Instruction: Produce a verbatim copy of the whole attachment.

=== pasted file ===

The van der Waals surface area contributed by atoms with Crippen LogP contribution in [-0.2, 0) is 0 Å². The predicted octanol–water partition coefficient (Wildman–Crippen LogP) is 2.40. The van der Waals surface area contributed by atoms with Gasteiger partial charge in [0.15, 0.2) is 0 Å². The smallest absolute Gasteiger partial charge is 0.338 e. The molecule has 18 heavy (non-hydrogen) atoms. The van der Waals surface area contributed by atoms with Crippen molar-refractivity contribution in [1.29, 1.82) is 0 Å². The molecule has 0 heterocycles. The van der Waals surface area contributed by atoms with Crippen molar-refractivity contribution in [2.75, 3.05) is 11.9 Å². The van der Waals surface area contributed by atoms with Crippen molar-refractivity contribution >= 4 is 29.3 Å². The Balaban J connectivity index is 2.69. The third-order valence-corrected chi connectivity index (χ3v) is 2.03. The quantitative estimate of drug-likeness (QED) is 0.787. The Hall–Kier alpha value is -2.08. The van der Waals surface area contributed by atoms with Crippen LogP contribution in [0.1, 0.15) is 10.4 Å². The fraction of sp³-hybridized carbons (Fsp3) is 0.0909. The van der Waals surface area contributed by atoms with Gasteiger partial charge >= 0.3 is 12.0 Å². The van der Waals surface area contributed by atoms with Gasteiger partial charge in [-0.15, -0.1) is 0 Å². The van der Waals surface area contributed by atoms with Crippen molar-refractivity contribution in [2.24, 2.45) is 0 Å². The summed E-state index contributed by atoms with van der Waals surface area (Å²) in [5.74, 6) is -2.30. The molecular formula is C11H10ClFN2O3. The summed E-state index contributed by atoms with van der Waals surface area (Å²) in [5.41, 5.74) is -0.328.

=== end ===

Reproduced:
The van der Waals surface area contributed by atoms with Crippen LogP contribution in [-0.2, 0) is 0 Å². The predicted octanol–water partition coefficient (Wildman–Crippen LogP) is 2.40. The van der Waals surface area contributed by atoms with Gasteiger partial charge in [0.15, 0.2) is 0 Å². The smallest absolute Gasteiger partial charge is 0.338 e. The molecule has 18 heavy (non-hydrogen) atoms. The van der Waals surface area contributed by atoms with Crippen molar-refractivity contribution in [1.29, 1.82) is 0 Å². The molecule has 0 heterocycles. The van der Waals surface area contributed by atoms with Crippen molar-refractivity contribution in [2.75, 3.05) is 11.9 Å². The van der Waals surface area contributed by atoms with Crippen molar-refractivity contribution >= 4 is 29.3 Å². The Balaban J connectivity index is 2.69. The third-order valence-corrected chi connectivity index (χ3v) is 2.03. The quantitative estimate of drug-likeness (QED) is 0.787. The Hall–Kier alpha value is -2.08. The van der Waals surface area contributed by atoms with Crippen LogP contribution in [0.1, 0.15) is 10.4 Å². The fraction of sp³-hybridized carbons (Fsp3) is 0.0909. The van der Waals surface area contributed by atoms with Gasteiger partial charge >= 0.3 is 12.0 Å². The van der Waals surface area contributed by atoms with Gasteiger partial charge in [-0.15, -0.1) is 0 Å². The van der Waals surface area contributed by atoms with Crippen molar-refractivity contribution in [2.24, 2.45) is 0 Å². The summed E-state index contributed by atoms with van der Waals surface area (Å²) in [5.74, 6) is -2.30. The molecular formula is C11H10ClFN2O3. The summed E-state index contributed by atoms with van der Waals surface area (Å²) in [5.41, 5.74) is -0.328.